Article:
June 2017 • Volume 105 • Number 6 • Page 12
Thank you for viewing this Illinois Bar Journal article. Please join the ISBA to access all of our IBJ articles and archives.
Immigration-related UPL is on the rise, attorneys report
Chicago area immigration attorneys have reportedly seen an uptick in both demand for their services and immigration scams.
Individuals engaged in the unauthorized practice of law are not only breaking the law, they can also cause significant harm to those they purport to assist. In response to the Trump administration's nascent immigration policies, many immigrants seeking legal assistance could fall prey to immigration fraud.
Chicago area immigration attorneys have reportedly seen an uptick in both demand for their services and immigration scams (http://bit.ly/2pw699g). Illinois Attorney General Lisa Madigan issued a press release warning immigrant communities about potential fraud (http://bit.ly/2qzEDev). Her office recently sued southwest suburb-based Norma Bonilla, who is accused of immigration fraud (http://cbsloc.al/2r18JYe). Bonilla has allegedly defrauded at least four people who were seeking immigration law services. Bonilla is not an attorney.
How do people fall prey to these scams? In some cases, their misunderstanding based on the legal conventions of their native cultures may lead them to fall victim to the unauthorized practice of law.
In some countries, for example, notaries ("notarios") are authorized to provide some basic legal services, while in the U.S. they are merely authorized to witness signatures. As such, it is understandable that some immigrants may assume that a notary can assist them with legal services, including immigration services. According to an FAQ published by the ISBA Task Force on Unauthorized Practice of Law, in addition to licensed attorneys, not-for-profit entities registered with the Board of Immigration Appeals can provide immigration law services (http://bit.ly/2ps85mA).
Fear of deportation hampers enforcement
Chicago attorney Timothy E. Moran, chair of the Task Force, says it is made up of an eclectic group of people from different fields and ranges of practice. He says that the Task Force receives unauthorized practice complaints from other attorneys, but also some from the public via its website.
The complaints range from very detailed ones that include supporting documents to others that are very basic, even as short as one sentence. The more detailed complaints tend to come from attorneys. The shorter allegations often come from individuals.
Moran thinks that perhaps they lack details because people are afraid they will disclose that they're in the country illegally. He says that not one Task Force meeting goes by without a complaint about immigration law. The group takes the complaints very seriously and attempts to respond to each one.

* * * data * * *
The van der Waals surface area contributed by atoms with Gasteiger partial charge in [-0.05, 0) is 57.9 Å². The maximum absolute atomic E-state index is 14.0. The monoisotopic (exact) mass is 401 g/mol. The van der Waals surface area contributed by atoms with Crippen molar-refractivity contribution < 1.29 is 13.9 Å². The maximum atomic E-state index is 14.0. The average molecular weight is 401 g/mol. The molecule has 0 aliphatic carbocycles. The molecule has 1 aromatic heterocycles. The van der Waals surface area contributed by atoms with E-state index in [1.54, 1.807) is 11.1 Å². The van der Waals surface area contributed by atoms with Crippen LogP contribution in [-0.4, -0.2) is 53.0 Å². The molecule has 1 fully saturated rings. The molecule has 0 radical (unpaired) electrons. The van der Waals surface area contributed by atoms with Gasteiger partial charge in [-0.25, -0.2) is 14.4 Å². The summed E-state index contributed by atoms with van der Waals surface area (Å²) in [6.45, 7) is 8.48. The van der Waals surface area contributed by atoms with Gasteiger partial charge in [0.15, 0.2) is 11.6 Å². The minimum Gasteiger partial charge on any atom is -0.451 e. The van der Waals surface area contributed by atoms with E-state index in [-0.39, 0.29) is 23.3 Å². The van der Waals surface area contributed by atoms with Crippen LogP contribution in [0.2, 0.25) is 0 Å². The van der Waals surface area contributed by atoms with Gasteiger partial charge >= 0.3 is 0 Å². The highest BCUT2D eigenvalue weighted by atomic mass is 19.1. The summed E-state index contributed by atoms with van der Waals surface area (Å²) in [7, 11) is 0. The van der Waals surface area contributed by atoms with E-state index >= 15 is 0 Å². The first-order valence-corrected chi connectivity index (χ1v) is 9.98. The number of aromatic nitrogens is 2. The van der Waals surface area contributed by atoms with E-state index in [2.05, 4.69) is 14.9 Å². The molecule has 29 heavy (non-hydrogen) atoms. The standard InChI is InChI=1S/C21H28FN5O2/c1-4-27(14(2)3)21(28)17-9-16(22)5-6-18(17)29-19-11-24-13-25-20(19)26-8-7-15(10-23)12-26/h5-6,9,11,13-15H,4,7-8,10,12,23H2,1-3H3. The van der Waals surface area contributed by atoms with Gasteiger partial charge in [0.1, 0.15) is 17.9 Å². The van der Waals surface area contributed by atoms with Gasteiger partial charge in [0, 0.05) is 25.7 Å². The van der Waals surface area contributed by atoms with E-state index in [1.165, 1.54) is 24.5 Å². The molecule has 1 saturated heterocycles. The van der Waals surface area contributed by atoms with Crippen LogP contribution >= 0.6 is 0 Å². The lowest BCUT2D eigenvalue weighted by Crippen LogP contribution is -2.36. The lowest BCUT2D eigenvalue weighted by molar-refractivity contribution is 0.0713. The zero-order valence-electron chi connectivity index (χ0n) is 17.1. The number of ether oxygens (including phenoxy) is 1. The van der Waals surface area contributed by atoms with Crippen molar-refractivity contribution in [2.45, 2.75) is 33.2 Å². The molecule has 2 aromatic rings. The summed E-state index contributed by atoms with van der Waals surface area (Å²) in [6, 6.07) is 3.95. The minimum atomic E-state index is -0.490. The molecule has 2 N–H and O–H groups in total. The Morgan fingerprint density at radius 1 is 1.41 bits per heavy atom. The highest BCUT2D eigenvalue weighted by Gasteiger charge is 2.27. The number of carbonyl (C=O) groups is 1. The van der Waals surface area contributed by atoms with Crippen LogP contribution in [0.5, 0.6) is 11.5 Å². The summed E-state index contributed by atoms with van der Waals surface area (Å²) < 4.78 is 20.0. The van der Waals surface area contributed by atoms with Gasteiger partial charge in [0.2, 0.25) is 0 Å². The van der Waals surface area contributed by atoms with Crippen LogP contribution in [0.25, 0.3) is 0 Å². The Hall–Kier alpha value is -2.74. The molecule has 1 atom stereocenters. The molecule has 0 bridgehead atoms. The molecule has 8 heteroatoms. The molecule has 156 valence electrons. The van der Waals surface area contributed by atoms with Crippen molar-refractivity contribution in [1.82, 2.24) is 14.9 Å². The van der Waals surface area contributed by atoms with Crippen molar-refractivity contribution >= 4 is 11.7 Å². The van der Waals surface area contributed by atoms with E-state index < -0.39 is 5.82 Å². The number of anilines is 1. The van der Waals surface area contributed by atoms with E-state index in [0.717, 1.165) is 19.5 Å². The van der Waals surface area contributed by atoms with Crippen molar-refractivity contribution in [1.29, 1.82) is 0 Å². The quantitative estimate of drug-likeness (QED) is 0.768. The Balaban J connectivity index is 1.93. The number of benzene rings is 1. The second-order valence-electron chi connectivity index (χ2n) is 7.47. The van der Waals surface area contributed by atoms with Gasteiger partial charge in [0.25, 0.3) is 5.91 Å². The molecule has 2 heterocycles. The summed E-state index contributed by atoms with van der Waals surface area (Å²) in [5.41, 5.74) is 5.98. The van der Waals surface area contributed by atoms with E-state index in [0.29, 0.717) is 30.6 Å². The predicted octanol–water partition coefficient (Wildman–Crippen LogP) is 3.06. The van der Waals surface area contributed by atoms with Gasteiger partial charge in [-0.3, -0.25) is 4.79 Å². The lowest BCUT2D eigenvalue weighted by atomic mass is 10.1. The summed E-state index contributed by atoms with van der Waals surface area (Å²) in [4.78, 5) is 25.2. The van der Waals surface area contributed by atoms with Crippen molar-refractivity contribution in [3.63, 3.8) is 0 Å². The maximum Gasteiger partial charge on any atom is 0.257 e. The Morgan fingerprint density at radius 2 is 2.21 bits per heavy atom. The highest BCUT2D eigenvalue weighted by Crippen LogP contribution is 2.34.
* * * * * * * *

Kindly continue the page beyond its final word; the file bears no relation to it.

The Task Force can do one of two things in response to a complaint. First, it can send an inquiry letter to the person who is the subject of the complaint. The essence of the letter is, "What exactly are you doing?" he says. The Task Force can also send a cease and desist letter. Moran says the letter also educates the person about why what they are doing is the unauthorized practice of law.
The ARDC's role
Although the Task Force cannot directly take action against someone engaged in the unauthorized practice, Moran notes that the Attorney Registration and Disciplinary Commission has jurisdiction over nonattorneys.
The ARDC's jurisdiction is derived from Illinois Supreme Court Rule 779. It gives the commission authority to bring civil and criminal contempt actions against nonlawyers engaging in the unauthorized practice of law.
Scott Kozlov, who is the ISBA Task Force's ARDC liaison, says the ARDC has filed 20 to 25 formal actions under the rule since its December 7, 2011 effective date. The Task Force passes along complaints to the ARDC, which also receives complaints from lawyers, judges, the Attorney General's office, and private citizens. The ARDC does not keep statistics on the types of sources from which it receives complaints.
Kozlov agrees with Moran that victims in immigration cases are frequently afraid to come forward because of their status and also "the perception that government officials at all levels may be communicating." He says that while the ARDC has not seen a noticeable increase in the volume of grievances involving immigration matters, the commission shares jurisdiction over those types of complaints with the Attorney General's office and the various state's attorney's offices. Kozlov cannot speak to the volume of victim complaints received by those entities.
Regarding "notarios," Kozlov says that certain South and Central American countries give that title to a professional that offers immigration-related legal help. He finds that frequently, individuals seeking to take advantage of immigrants from Central and South American nations will obtain a notary public certification and falsely hold themselves out as authorized to assist with immigration matters. The Illinois Attorney General's website has more information about this type of immigration fraud at http://bit.ly/2qAExna.